Its natures way to keep the numbers of weirdos down in my opinion...
Dingo667 said:
Its natures way to keep the numbers of weirdos down in my opinion...

But it's probably to do with nutritional values.

A healthy omnivore might well carry twins and give birth succesfully, but Mother Nature might consider that someone with a more restricted diet is not so likely to achieve this, and thus one or both twins, if conceived, might be aborted.
Nah. I think it's all the nasty hormones. Who'd want twins anyway?

*wanders off to find a soya yoghurt*
I have an odd twin story, which I first posted on the autism thread, however rynner pointed me here: Sunday before last I attended a child's birthday party. Among those attending were identical twin austistic 8-yr-old boys, with their grandma and mom. At this point I will just copy my previous messages with a bit of editing:

One of the boys came up to me and put his hand gently on my left wrist and looked up into my eyes sympathetically (same child wouldn't look into my eyes when I asked him his age). Well, it was the strangest thing -- he didn't speak (altho the kids could speak in a kind of sing-song), but I just >knew< at that point that he knew that I had broken my arm right there two months ago, although the cast is off and there is no sign of the fracture now. He put his hand right where the break was and it felt, well, warm and cozy in a healing sort of way, can't describe it, which I know is not how autistic children usually are supposed to be. I mentioned to the child's uncle later that he seemed to have been aware that I had broken my arm recently, and he said, oh, yeah, they're quite psychic all the time. And I said, well, I'm glad to know I didn't just imagine it. Their grandmother mentioned (she didn't know anything about the wrist incident) that they cry when they hear babies cry at the store, or animals in distress, etc. As if they are very empathic. The oddest thing. Especially since their mother was truly unpleasant, although I tried to give her the benefit of the doubt since raising identical twin autistic boys would have to be difficult.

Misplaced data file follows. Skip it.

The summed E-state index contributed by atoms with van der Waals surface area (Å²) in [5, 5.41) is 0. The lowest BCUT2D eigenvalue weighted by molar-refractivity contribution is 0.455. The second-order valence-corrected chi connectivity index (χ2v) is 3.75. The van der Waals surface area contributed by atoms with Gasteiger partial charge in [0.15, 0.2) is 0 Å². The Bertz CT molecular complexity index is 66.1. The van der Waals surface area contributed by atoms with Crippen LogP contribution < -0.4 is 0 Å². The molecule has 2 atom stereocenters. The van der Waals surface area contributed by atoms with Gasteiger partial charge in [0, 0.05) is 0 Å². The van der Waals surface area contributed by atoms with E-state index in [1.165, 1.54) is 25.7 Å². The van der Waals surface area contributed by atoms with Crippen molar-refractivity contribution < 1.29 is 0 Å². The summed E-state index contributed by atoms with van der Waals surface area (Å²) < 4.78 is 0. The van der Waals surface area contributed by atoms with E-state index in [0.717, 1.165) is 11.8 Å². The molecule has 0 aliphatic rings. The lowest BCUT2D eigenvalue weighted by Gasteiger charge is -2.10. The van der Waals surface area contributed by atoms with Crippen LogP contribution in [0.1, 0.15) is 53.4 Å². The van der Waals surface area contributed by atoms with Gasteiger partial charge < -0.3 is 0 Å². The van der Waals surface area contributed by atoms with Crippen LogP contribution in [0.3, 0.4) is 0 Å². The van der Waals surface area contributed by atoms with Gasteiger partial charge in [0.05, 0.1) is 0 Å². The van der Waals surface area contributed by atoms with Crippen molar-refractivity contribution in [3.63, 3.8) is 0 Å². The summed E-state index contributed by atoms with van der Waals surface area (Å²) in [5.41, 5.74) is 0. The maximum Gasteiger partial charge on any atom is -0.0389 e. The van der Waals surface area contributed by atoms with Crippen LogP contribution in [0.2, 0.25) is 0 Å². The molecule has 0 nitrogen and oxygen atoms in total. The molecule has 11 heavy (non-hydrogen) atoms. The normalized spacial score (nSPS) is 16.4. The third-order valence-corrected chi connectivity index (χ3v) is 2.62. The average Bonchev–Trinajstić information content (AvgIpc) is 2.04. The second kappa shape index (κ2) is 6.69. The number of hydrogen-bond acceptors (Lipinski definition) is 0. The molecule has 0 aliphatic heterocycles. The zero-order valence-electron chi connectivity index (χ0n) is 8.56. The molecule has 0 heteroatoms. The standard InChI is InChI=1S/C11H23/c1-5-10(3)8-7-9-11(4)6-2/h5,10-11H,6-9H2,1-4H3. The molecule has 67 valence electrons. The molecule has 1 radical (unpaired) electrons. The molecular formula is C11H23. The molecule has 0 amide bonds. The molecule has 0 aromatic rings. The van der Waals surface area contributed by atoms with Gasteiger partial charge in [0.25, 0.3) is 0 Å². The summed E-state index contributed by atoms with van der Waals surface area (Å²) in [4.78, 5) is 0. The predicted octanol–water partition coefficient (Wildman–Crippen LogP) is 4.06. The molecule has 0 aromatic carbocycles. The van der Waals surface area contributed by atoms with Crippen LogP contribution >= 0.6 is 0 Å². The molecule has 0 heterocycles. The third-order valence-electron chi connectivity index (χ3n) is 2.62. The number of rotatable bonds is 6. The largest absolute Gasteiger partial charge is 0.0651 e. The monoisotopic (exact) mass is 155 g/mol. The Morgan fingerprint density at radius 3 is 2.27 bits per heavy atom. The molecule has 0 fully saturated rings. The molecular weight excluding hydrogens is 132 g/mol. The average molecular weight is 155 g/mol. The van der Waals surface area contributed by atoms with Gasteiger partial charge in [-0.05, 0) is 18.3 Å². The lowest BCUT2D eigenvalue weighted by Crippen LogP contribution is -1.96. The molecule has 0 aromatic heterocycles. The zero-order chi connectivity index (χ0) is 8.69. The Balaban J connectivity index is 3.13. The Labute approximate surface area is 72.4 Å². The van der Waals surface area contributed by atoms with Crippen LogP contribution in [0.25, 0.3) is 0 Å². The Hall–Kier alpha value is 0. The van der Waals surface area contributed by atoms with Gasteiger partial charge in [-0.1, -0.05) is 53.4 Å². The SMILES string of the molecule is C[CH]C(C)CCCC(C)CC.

2nd message: A very odd followup to my previous post about the autistic twins -- a few days later I ran into the twins' aunt, and she said that one of the boys had broken his arm in the last few days. (She couldn't remember which twin). I looked at my husband, and after we got into the car, I say, that was weird in light of the way the child put his hand on my arm right where it broke. And my husband says, well, it might not be the same twin. OK, I say. And then he said well it might not even be the same arm you broke, or the same bone. OK, sez I. Then he said if it turns out that it's the same twin, the same arm, the same bone, the same place, then I'll be weirded out. OK, sez I. So tonight he was going out and I knew he would see the aunt, and I sez ask her. And he did. Do I even need to go on? Same twin (who touched my arm), same arm (left), same bone, (humerous) same place right above the wrist. I kid you not. But I do not know what this means at all. :? Yeah, maybe it's just a coincidence. Yeah.

3rd message: I tried to figure out what rational way the child could have realized that my arm had been injured, and remembered that the kid's grandma said that they were very visually oriented. And I thought later that perhaps the child noticed that my left wrist is still >very slightly< swollen, altho it's not very noticible, and my other wrist isn't exactly skinny. The difference is tiny. But it's conceivable that a very observant person could notice. Just trying to be rational here.

And the mom left with the twins early, and the grandma said, those kids better not have bruises on them when I get home, and I wondered if she hit them. And now I wonder even more. :( The whole thing is still weird.

Comments now: I didn't mention my arm having been broken at the party and the kids, their mom, and grandma didn't know, altho I think the aunt and uncle knew. But it wasn't mentioned at all. Also I didn't mention the wrist touching incident to the mom and grandma since I didn't really know them at all. Just mentioned it to the uncle afterwards. Someone also told me that it is most common for right-handed people to break the left humerous. Is that true, I wonder?

I realize it sounds peculiar to say the child's touch felt healing; perhaps a better word would be comforting? You know how some people, when they touch you, it feels icky and you wish they would stop? Well, this child felt the opposite. Good. I dunno why.
We did not break the humerous, it was the radius. I think. The lower arm bone that connects with the thumb. I'm not a doctor. heh. :oops:
Better diet 'doubles births of identical twins'
By Nic Fleming, Science Correspondent in Prague
(Filed: 22/06/2006)

Improved diets and health have caused a doubling in the proportion of identical twins being born, according to research.

Scientists believe a steady rise in the chances of births producing identical twins in developed countries over the past century is a natural evolutionary response to greater availability of food and medical care.

Research by Prof Robert Jansen, the medical director of the Sydney IVF clinic in Australia, challenges the widely held view that twin pregnancies have only become more common because of IVF treatment.